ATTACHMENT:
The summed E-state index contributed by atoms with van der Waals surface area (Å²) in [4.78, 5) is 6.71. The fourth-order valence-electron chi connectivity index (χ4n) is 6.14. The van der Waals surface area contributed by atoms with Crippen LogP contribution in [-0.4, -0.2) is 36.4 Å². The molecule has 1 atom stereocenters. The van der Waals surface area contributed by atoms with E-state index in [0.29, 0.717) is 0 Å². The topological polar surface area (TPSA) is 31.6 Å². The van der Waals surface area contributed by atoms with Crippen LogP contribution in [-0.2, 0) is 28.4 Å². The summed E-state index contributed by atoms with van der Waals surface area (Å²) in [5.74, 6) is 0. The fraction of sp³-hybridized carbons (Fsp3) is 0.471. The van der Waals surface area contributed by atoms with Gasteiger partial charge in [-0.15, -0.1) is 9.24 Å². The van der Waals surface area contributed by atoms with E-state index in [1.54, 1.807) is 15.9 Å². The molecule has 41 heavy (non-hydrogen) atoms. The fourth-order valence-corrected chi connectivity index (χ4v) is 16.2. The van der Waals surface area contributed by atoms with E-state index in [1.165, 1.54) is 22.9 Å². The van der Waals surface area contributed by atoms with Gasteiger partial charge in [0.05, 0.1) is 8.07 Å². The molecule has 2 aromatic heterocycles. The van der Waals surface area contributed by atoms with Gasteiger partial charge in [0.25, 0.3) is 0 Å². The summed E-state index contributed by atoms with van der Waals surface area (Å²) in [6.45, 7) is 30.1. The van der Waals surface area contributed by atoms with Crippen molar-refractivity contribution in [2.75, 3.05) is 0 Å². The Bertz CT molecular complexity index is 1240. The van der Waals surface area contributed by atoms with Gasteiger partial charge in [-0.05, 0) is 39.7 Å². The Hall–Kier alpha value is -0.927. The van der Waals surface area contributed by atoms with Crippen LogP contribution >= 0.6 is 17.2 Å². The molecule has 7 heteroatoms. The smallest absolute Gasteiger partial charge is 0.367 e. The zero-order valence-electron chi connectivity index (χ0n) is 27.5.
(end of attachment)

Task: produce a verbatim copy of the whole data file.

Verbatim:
The summed E-state index contributed by atoms with van der Waals surface area (Å²) in [4.78, 5) is 6.71. The fourth-order valence-electron chi connectivity index (χ4n) is 6.14. The van der Waals surface area contributed by atoms with Crippen LogP contribution in [-0.4, -0.2) is 36.4 Å². The molecule has 1 atom stereocenters. The van der Waals surface area contributed by atoms with E-state index in [0.29, 0.717) is 0 Å². The topological polar surface area (TPSA) is 31.6 Å². The van der Waals surface area contributed by atoms with Crippen LogP contribution in [-0.2, 0) is 28.4 Å². The summed E-state index contributed by atoms with van der Waals surface area (Å²) in [5.74, 6) is 0. The fraction of sp³-hybridized carbons (Fsp3) is 0.471. The van der Waals surface area contributed by atoms with Gasteiger partial charge in [-0.15, -0.1) is 9.24 Å². The van der Waals surface area contributed by atoms with E-state index in [1.54, 1.807) is 15.9 Å². The molecule has 41 heavy (non-hydrogen) atoms. The fourth-order valence-corrected chi connectivity index (χ4v) is 16.2. The van der Waals surface area contributed by atoms with E-state index in [1.165, 1.54) is 22.9 Å². The van der Waals surface area contributed by atoms with Gasteiger partial charge in [0.05, 0.1) is 8.07 Å². The molecule has 2 aromatic heterocycles. The van der Waals surface area contributed by atoms with Gasteiger partial charge in [0.25, 0.3) is 0 Å². The summed E-state index contributed by atoms with van der Waals surface area (Å²) in [6.45, 7) is 30.1. The van der Waals surface area contributed by atoms with Crippen molar-refractivity contribution in [2.75, 3.05) is 0 Å². The Bertz CT molecular complexity index is 1240. The van der Waals surface area contributed by atoms with Gasteiger partial charge in [-0.05, 0) is 39.7 Å². The Hall–Kier alpha value is -0.927. The van der Waals surface area contributed by atoms with Crippen LogP contribution >= 0.6 is 17.2 Å². The molecule has 7 heteroatoms. The smallest absolute Gasteiger partial charge is 0.367 e. The zero-order valence-electron chi connectivity index (χ0n) is 27.5.